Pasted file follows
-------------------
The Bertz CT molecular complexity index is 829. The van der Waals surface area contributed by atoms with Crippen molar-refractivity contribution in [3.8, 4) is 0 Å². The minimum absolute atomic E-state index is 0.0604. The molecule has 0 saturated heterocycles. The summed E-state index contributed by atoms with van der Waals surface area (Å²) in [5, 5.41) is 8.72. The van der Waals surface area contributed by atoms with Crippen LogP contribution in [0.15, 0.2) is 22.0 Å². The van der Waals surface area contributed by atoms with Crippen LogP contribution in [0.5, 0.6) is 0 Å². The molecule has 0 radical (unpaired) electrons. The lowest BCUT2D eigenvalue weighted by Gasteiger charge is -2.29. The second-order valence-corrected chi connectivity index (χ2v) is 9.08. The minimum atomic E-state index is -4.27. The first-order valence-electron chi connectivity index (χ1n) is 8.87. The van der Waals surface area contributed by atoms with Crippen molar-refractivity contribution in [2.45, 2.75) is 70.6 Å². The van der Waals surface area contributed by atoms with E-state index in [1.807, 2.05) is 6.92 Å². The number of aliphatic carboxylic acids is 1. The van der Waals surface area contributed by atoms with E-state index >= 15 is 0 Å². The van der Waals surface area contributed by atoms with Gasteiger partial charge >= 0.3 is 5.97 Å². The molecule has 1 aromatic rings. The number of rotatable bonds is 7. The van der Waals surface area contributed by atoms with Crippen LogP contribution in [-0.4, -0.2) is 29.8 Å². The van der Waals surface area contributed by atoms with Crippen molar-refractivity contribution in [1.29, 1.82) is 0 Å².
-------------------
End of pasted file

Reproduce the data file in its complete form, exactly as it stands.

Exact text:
The Bertz CT molecular complexity index is 829. The van der Waals surface area contributed by atoms with Crippen molar-refractivity contribution in [3.8, 4) is 0 Å². The minimum absolute atomic E-state index is 0.0604. The molecule has 0 saturated heterocycles. The summed E-state index contributed by atoms with van der Waals surface area (Å²) in [5, 5.41) is 8.72. The van der Waals surface area contributed by atoms with Crippen LogP contribution in [0.15, 0.2) is 22.0 Å². The van der Waals surface area contributed by atoms with Crippen LogP contribution in [0.5, 0.6) is 0 Å². The molecule has 0 radical (unpaired) electrons. The lowest BCUT2D eigenvalue weighted by Gasteiger charge is -2.29. The second-order valence-corrected chi connectivity index (χ2v) is 9.08. The minimum atomic E-state index is -4.27. The first-order valence-electron chi connectivity index (χ1n) is 8.87. The van der Waals surface area contributed by atoms with Crippen molar-refractivity contribution in [2.45, 2.75) is 70.6 Å². The van der Waals surface area contributed by atoms with E-state index in [1.807, 2.05) is 6.92 Å². The number of aliphatic carboxylic acids is 1. The van der Waals surface area contributed by atoms with E-state index >= 15 is 0 Å². The van der Waals surface area contributed by atoms with Gasteiger partial charge >= 0.3 is 5.97 Å². The molecule has 1 aromatic rings. The number of rotatable bonds is 7. The van der Waals surface area contributed by atoms with Crippen LogP contribution in [-0.4, -0.2) is 29.8 Å². The van der Waals surface area contributed by atoms with Crippen molar-refractivity contribution in [1.29, 1.82) is 0 Å².